• Make sure your vote is counted. If somehow you are not on your precinct’s registration list (because you moved recently, ended up at the wrong polling place, etc.) make sure you get to the right polling place.
  • Don’t let long lines hinder you. If the polling place is about to close, make sure that you stay in line.

And on a much more important note:

If Mitt Romney is elected President, the Senate flips to Republican control, and the House stays solidly red, then guess what? In the long run as Christians, this means pretty much nothing. Yes, I am a conservative. I believe in free-market, capitalist economics. I am pro-life, pro-gun, pro-freedom of religion, and pro-limited-government. But my political beliefs are gong to change our country to what it needs to be at heart. I am reminded of this so much when reading biographies of historic preachers (Edwards, Moody, Spurgeon,  Torrey, Finney, among others)? They never were involved in preaching a “vote this guy in, and revival will come” gospel. What did they pray for? A Spiritual Awakening: one preaches the Living Christ; that floods the aisles with converts; that mends families; that rescues the needy; that strives for Godly Holiness. This is what we need as a nation. Sure, a political victory is great to have. But what does it matter in eternity? Vote on Election Day. Vote for God’s moral values. Vote for freedom. But never forget Whom we serve for eternity!

I would recommend reading Joel Rosenberg’s Implosion for more on this subject.

2012 Presidential Election Predictions – Part III – Real Deal

It is now the day before the Presidential Election, and so far I have shown some of the basis for my prediction methodology, as well as the states that have a chance to swing to either candidate, but are leaning one way or the other. I have eight states that I think are true “tossups.” Many would disagree with me on whether they think these states are tossups or not, but I feel pretty confident (based on polls and other non-professional observations) that these states could go either way. So far, not counting these eight states, we have a map and tally that looks something like this:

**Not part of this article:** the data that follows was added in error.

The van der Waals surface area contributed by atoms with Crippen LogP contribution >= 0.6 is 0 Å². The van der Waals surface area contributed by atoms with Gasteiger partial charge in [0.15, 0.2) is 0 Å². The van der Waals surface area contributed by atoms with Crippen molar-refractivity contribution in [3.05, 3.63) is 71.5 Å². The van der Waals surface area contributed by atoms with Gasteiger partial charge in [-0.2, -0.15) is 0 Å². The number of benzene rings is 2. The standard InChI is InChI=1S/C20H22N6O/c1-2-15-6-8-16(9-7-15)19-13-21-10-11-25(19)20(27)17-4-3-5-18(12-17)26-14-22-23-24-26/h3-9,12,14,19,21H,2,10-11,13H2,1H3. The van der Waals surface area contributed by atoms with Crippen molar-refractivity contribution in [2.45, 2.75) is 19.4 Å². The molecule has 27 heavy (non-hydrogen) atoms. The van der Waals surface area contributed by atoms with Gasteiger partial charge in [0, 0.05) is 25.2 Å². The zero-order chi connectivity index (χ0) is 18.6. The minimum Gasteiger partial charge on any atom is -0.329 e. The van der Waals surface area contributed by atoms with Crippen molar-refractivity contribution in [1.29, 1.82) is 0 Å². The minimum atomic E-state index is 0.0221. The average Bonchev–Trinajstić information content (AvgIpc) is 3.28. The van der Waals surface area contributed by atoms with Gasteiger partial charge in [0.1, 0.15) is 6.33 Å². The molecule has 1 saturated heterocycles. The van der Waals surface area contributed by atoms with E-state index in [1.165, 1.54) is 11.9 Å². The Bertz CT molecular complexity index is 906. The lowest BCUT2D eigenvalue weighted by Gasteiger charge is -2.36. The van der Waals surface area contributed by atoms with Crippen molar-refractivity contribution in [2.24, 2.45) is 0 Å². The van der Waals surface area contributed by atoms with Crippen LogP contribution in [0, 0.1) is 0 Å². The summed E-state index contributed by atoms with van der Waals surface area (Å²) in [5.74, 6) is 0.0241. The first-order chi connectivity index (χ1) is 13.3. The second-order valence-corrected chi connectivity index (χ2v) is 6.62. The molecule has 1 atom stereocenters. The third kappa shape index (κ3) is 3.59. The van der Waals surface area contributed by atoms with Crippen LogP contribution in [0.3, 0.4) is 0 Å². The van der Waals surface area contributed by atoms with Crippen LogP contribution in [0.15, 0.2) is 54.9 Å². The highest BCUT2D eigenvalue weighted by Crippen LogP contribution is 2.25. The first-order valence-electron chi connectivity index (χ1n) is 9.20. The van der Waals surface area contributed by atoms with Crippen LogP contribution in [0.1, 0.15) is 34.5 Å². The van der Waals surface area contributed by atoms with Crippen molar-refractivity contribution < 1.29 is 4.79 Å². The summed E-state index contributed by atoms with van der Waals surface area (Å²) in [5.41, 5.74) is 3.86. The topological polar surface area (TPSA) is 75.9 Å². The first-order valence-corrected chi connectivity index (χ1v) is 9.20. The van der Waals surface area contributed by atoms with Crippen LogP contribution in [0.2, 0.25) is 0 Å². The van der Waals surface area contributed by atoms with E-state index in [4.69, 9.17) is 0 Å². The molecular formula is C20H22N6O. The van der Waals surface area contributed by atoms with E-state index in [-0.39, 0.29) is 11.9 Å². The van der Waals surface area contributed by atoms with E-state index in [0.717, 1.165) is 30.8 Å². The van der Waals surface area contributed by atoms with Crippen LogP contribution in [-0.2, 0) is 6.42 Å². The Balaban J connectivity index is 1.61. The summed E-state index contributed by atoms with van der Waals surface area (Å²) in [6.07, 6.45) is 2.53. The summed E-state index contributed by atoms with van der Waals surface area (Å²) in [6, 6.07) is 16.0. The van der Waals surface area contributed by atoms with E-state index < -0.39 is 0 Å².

Barack Obama: 223

Mitt Romney: 206

First off, I feel that I need to explain a highly critical factor in these states, without having to repeat the same sentences for each prediction. GOP turnout is enthusiasm is not quite at a 1984 level, but it is definitely higher than 2008. Even Democrats must admit that conservative voters did a horrible job showing up to vote for the McCain ticket. Even Republicans were tired of the Washington cronyism that had prevailed for the two or three years leading up to 2008. Barack Obama not only rode a huge wave of liberalism spurred on by the anti-war sentiment and economic peril, but he also rode on the lack of conservative enthusiasm. He will not have that luxury in 2012. We must not forget that the American people have already rejected Barack Obama and his policies once in 2010. Though this election will not be near the tsunami that occurred in the previous midterm, the majority of the same sentiment still exists. We will see to what extent tomorrow.

The following states and my predictions are in order of least competitive, to most competitive (subjectively speaking).


The good ol’ Sunshine State! According to the majority of polls in the past month, Florida is leaning slightly to Romney or tied. I’ve heard from plenty of pundits that Florida is a microcosm of the country, which I tend to agree with. The western side of the state is heavily Republican, the eastern side favors Democrats (minus Jacksonville and the Cuban population), the panhandle is not much different from the rest of the deep south (except Tallahassee), and there’s the geographical region that is mentioned over and over again: the I-4 Corridor (from Tampa, through Orlando, and up to Daytona Beach). Based on polls, voter enthusiasm, the retired population, and national trends, I think that Florida will be more like the 2004 election than the 2008 election. Florida’s large lot of 29 electors is going to Mitt.